Kristina Marie Darling’s Fortress is published by Sundress Publications and showcases the dance of doomed domestic bliss from the perspective of the wife. The main character alludes to the field of dead poppies that welcomes her to her new home. The husband does nothing to coax them to life and creates gardens elsewhere only to fail. The possible greenery is a metaphor for the relationship when the husband disappears after the poppies catch fire and spread disaster to the homestead. The wife is left to determine what to do about the outcome on her own, just as many relationships leave at least one person wondering what happened and what to do next. Below I am happy to share some examples:
Another night. The same lifeless corsage. I wondered if the landscape, rather than affection for on another, had been the source of our euphoria.
Here, the wife tries to understand what brought their marriage happiness. Dead flowers permeate the landscape of this collection and are romanticized as a display of love and affection for the characters.
I could not endure the boxed geraniums beneath every window, their long stems like dried insects under glass. It was then that I began to examine the iron gates and coaxed the locks with such care, as though they were hothouse flowers or small children.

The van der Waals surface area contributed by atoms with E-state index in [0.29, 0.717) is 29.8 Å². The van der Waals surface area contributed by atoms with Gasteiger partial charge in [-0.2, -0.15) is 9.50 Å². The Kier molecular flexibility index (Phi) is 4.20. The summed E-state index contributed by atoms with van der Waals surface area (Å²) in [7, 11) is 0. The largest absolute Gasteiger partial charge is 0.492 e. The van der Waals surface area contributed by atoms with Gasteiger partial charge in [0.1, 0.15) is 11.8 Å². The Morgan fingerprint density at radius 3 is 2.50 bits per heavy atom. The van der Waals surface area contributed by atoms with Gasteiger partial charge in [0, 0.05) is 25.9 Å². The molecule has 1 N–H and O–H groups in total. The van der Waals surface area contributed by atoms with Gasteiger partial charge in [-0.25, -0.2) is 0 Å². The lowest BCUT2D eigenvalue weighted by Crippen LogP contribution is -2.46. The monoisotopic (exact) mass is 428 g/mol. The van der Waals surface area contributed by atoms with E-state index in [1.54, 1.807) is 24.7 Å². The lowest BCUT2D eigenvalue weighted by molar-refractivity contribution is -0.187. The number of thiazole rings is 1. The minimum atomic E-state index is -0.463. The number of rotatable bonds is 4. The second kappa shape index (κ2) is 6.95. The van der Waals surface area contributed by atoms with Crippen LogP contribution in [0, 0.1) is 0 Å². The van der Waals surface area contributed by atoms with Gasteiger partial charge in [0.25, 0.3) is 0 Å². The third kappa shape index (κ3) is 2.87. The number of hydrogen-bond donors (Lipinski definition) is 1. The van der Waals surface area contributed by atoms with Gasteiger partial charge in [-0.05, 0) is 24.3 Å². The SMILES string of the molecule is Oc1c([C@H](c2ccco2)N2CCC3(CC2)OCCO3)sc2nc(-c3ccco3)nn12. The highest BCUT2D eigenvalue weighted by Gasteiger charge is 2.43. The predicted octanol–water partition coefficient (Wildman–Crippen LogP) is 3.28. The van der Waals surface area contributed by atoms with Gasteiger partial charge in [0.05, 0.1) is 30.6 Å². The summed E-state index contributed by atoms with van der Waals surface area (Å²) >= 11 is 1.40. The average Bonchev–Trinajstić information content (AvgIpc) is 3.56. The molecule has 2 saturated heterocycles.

What caught my eye was the line “their long stems like dried insects” because I am fascinated by insects. It is easy to picture the hollow, fragile stems driving the wife to escape. The gates surrounding the house have kept her in and now she is trying to escape as carefully as she can, not just from the landscape but from her marriage.
What is there left to say? When we married, I became his wife. I can no longer remember what I looked like before that veil descended, or the vow exchanged between us.
The lines above ultimately sum up my worst fears. I have witnessed this myself watching other couples: when they come together, they lose their individuality completely and it is terrifying. The wife above became “wife” and forgot everything about herself in the process. Truly terrifying to me.
Kristina Marie Darling uses her skill of erasures and of footnotes to create a world in which a couple’s marriage dissipates over time in a landscape that echoes their lives. If you enjoyed this review, you may purchase a copy of Kristina Marie Darling’s Fortress for $12.00 at:
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